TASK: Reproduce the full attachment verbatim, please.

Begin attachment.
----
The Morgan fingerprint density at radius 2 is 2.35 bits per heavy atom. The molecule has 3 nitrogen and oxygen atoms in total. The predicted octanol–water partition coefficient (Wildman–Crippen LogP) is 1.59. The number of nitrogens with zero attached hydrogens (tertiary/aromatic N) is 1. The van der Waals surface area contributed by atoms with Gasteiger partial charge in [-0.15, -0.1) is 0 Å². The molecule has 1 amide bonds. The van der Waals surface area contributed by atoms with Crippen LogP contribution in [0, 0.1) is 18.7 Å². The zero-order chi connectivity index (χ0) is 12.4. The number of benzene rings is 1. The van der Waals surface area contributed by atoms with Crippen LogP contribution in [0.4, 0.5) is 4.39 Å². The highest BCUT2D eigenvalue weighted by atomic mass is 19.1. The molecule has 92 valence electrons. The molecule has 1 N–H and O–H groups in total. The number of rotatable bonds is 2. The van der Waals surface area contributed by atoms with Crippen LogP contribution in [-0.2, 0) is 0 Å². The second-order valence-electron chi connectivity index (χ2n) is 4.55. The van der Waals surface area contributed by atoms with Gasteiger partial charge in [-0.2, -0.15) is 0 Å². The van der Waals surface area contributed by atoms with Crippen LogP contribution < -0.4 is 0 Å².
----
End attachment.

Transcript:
The Morgan fingerprint density at radius 2 is 2.35 bits per heavy atom. The molecule has 3 nitrogen and oxygen atoms in total. The predicted octanol–water partition coefficient (Wildman–Crippen LogP) is 1.59. The number of nitrogens with zero attached hydrogens (tertiary/aromatic N) is 1. The van der Waals surface area contributed by atoms with Gasteiger partial charge in [-0.15, -0.1) is 0 Å². The molecule has 1 amide bonds. The van der Waals surface area contributed by atoms with Crippen LogP contribution in [0, 0.1) is 18.7 Å². The zero-order chi connectivity index (χ0) is 12.4. The number of benzene rings is 1. The van der Waals surface area contributed by atoms with Crippen LogP contribution in [0.4, 0.5) is 4.39 Å². The highest BCUT2D eigenvalue weighted by atomic mass is 19.1. The molecule has 92 valence electrons. The molecule has 1 N–H and O–H groups in total. The number of rotatable bonds is 2. The van der Waals surface area contributed by atoms with Crippen LogP contribution in [-0.2, 0) is 0 Å². The second-order valence-electron chi connectivity index (χ2n) is 4.55. The van der Waals surface area contributed by atoms with Gasteiger partial charge in [-0.2, -0.15) is 0 Å². The van der Waals surface area contributed by atoms with Crippen LogP contribution < -0.4 is 0 Å².